❮EPUB❯ ❂ The Giver ✽ Author Lois Lowry – Motyourdrive.co.uk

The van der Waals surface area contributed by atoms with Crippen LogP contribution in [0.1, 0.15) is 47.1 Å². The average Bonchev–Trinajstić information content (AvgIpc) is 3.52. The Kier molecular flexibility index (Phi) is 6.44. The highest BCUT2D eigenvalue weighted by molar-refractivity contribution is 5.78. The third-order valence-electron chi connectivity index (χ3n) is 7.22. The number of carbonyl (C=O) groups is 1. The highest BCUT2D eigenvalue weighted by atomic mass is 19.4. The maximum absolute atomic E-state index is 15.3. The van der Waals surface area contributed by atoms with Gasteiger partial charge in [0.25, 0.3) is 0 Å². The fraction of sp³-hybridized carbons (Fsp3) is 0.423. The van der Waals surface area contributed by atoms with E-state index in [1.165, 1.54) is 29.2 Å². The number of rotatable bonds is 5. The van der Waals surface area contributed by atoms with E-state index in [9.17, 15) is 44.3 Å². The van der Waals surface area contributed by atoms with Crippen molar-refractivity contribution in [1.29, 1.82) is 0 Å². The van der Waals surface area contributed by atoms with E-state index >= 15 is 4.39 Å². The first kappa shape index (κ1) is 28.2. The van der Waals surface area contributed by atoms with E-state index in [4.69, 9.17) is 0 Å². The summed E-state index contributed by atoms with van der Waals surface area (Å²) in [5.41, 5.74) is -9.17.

10 thoughts on “The Giver

  1. says: